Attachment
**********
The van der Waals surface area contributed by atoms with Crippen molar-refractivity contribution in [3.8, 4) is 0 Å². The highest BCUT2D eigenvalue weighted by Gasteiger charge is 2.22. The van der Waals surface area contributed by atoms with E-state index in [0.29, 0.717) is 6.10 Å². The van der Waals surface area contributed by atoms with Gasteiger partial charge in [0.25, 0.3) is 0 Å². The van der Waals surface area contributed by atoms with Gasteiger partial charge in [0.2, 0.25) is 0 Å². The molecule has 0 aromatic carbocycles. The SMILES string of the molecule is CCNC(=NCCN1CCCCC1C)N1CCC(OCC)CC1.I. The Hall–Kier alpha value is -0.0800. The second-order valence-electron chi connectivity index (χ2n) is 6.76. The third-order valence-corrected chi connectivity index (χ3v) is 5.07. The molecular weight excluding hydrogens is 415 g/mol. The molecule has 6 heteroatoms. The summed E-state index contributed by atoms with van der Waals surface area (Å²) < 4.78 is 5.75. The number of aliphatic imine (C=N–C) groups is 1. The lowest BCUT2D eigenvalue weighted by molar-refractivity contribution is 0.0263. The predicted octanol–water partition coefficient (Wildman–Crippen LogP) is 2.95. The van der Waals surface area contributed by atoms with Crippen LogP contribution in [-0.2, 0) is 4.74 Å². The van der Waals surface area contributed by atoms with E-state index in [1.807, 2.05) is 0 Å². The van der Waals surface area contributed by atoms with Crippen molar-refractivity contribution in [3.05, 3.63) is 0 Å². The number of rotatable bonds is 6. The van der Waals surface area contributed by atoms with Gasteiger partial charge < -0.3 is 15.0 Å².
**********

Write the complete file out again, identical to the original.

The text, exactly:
The van der Waals surface area contributed by atoms with Crippen molar-refractivity contribution in [3.8, 4) is 0 Å². The highest BCUT2D eigenvalue weighted by Gasteiger charge is 2.22. The van der Waals surface area contributed by atoms with E-state index in [0.29, 0.717) is 6.10 Å². The van der Waals surface area contributed by atoms with Gasteiger partial charge in [0.25, 0.3) is 0 Å². The van der Waals surface area contributed by atoms with Gasteiger partial charge in [0.2, 0.25) is 0 Å². The molecule has 0 aromatic carbocycles. The SMILES string of the molecule is CCNC(=NCCN1CCCCC1C)N1CCC(OCC)CC1.I. The Hall–Kier alpha value is -0.0800. The second-order valence-electron chi connectivity index (χ2n) is 6.76. The third-order valence-corrected chi connectivity index (χ3v) is 5.07. The molecular weight excluding hydrogens is 415 g/mol. The molecule has 6 heteroatoms. The summed E-state index contributed by atoms with van der Waals surface area (Å²) < 4.78 is 5.75. The number of aliphatic imine (C=N–C) groups is 1. The lowest BCUT2D eigenvalue weighted by molar-refractivity contribution is 0.0263. The predicted octanol–water partition coefficient (Wildman–Crippen LogP) is 2.95. The van der Waals surface area contributed by atoms with Crippen LogP contribution in [-0.2, 0) is 4.74 Å². The van der Waals surface area contributed by atoms with E-state index in [1.807, 2.05) is 0 Å². The van der Waals surface area contributed by atoms with Crippen molar-refractivity contribution in [3.05, 3.63) is 0 Å². The number of rotatable bonds is 6. The van der Waals surface area contributed by atoms with Gasteiger partial charge < -0.3 is 15.0 Å².